Colbert — who has his own Super PAC — kicked off the show on Thursday by bringing out his lawyer, Trevor Potter, to explain that no, presidential candidates cannot run their own Super PACs. It is not allowed. The conversation went something like this:
Colbert: “Can I run for president and keep my Super PAC?”
Lawyer: “No...You cannot be a candidate and run a Super PAC. That would be coordinating with yourself.”
Colbert: “But...I love my Super PAC. And I love the money.”
And so on. Then Trevor explained that someone else could take over the Super PAC, as long as it wasn’t someone he could strategize with. Wonder who that could be?
Cue a dramatic entrance from fellow Comedy Central late night comedian Jon Stewart, who just had two words: “I’m honored.” After signing some documents and holding hands for a “super activation,” Stewart officially took over for Colbert’s Super PAC.
For many, the details of the laws that govern super PACs seem complicated and difficult to put in context. The simplicity and humor of Colbert’s satire may educate some viewers. As Erik Wemple explained:
An anticipated edition of “The Colbert Report” last night made big headlines, even before it aired. Host Stephen Colbert handed over the direction of the Colbert Super PAC to Comedy Central colleague Jon Stewart, whereupon Colbert declared the establishment of a exploratory committee “for my possible candidacy for president of the United States of South Carolina.”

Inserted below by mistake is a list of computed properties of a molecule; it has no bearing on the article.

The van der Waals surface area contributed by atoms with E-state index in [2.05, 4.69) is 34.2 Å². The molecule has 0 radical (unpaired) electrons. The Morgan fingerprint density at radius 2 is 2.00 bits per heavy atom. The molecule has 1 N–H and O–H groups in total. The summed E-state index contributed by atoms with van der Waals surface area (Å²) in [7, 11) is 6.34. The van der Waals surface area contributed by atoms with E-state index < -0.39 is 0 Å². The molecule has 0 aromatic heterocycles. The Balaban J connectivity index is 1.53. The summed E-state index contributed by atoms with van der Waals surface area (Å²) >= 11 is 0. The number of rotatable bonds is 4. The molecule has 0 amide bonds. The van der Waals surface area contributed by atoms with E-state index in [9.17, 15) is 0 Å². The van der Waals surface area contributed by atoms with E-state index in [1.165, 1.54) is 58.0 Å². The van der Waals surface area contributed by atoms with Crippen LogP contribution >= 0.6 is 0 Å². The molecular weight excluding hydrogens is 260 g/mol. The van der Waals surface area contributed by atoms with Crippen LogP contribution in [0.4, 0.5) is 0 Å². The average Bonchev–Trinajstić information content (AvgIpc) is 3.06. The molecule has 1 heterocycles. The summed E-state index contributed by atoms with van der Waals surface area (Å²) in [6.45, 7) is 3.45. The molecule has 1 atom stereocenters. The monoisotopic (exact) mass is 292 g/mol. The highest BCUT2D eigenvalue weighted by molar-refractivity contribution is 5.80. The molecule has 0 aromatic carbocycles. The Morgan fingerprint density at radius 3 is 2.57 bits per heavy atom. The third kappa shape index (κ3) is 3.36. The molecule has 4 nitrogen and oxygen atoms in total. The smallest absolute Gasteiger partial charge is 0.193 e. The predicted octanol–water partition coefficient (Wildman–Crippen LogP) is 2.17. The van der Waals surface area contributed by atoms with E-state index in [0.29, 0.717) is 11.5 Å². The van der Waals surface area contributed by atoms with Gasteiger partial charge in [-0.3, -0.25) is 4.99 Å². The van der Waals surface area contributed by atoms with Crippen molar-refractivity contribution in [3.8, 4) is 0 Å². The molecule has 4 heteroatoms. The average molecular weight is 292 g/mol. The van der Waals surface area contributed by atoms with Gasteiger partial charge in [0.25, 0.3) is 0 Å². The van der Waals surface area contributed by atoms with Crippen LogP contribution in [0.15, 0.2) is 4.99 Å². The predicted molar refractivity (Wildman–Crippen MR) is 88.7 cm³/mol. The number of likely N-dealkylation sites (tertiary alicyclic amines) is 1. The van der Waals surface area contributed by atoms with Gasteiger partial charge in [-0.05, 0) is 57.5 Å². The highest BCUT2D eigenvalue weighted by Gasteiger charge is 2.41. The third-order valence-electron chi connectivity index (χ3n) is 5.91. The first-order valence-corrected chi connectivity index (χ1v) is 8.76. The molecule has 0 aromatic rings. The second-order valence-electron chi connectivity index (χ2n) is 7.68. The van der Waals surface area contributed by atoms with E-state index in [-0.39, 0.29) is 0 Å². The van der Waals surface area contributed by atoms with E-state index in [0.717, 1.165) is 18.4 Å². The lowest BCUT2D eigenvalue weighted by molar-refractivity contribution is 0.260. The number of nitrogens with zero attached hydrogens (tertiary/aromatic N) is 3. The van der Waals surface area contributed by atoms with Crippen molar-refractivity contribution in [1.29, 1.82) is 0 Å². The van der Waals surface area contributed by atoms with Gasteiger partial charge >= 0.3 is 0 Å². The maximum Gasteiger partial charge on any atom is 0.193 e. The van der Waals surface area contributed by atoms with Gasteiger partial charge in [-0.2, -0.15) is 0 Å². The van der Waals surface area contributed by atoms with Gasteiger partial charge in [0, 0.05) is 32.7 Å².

The segment included a cameo by Trevor Potter, Colbert’s super PAC lawyer and a former Federal Elections Commission chairman. Potter answered the legal questions involved in the super PAC transfer and assisted with the paperwork.
The fun and games lasted about seven minutes. Seven highly educational minutes, that is. Ever since super PACs emerged — following the Supreme Court’s Citizens United decision in January 2010 — serious journalism has attempted to explain them, to investigate them, to follow their every move. There’s been no shortage of the serious journalism on super PACs: Every serious journalistic outlet, from the Huffington Post through the New York Times through every serious broadcast outlet.
All this serious journalism on super PACs has stressed — to astounding redundancy — that the super PACs may not coordinate their activities with a candidate that they’re supporting. That notion is a matter of rote learning for any politically involved U.S. citizen.
Yet the whole concept gained a level of clarity and poignancy in last night’s Colbert segment that hundreds of thousands of acts of serious journalism never managed to accomplish.